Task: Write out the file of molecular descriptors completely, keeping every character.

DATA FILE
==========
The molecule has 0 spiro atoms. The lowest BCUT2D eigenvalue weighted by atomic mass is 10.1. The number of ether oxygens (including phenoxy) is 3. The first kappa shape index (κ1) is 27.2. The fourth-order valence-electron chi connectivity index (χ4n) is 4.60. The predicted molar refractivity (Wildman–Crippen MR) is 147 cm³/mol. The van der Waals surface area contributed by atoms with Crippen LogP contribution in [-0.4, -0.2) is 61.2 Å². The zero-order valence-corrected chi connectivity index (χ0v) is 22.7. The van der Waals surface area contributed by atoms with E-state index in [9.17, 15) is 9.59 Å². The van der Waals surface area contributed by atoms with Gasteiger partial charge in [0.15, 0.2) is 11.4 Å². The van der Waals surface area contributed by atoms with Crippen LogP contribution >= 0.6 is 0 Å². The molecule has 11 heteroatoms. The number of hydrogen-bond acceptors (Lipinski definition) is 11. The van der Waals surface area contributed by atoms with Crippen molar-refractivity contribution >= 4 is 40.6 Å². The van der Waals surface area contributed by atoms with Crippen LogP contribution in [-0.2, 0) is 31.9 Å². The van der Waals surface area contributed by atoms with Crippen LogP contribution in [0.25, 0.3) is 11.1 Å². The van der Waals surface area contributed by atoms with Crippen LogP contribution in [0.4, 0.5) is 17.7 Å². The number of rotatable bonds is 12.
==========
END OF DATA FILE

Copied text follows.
The molecule has 0 spiro atoms. The lowest BCUT2D eigenvalue weighted by atomic mass is 10.1. The number of ether oxygens (including phenoxy) is 3. The first kappa shape index (κ1) is 27.2. The fourth-order valence-electron chi connectivity index (χ4n) is 4.60. The predicted molar refractivity (Wildman–Crippen MR) is 147 cm³/mol. The van der Waals surface area contributed by atoms with Crippen LogP contribution in [-0.4, -0.2) is 61.2 Å². The zero-order valence-corrected chi connectivity index (χ0v) is 22.7. The van der Waals surface area contributed by atoms with E-state index in [9.17, 15) is 9.59 Å². The van der Waals surface area contributed by atoms with Gasteiger partial charge in [0.15, 0.2) is 11.4 Å². The van der Waals surface area contributed by atoms with Crippen LogP contribution >= 0.6 is 0 Å². The molecule has 11 heteroatoms. The number of hydrogen-bond acceptors (Lipinski definition) is 11. The van der Waals surface area contributed by atoms with Crippen molar-refractivity contribution >= 4 is 40.6 Å². The van der Waals surface area contributed by atoms with Crippen LogP contribution in [-0.2, 0) is 31.9 Å². The van der Waals surface area contributed by atoms with Crippen LogP contribution in [0.25, 0.3) is 11.1 Å². The van der Waals surface area contributed by atoms with Crippen LogP contribution in [0.4, 0.5) is 17.7 Å². The number of rotatable bonds is 12.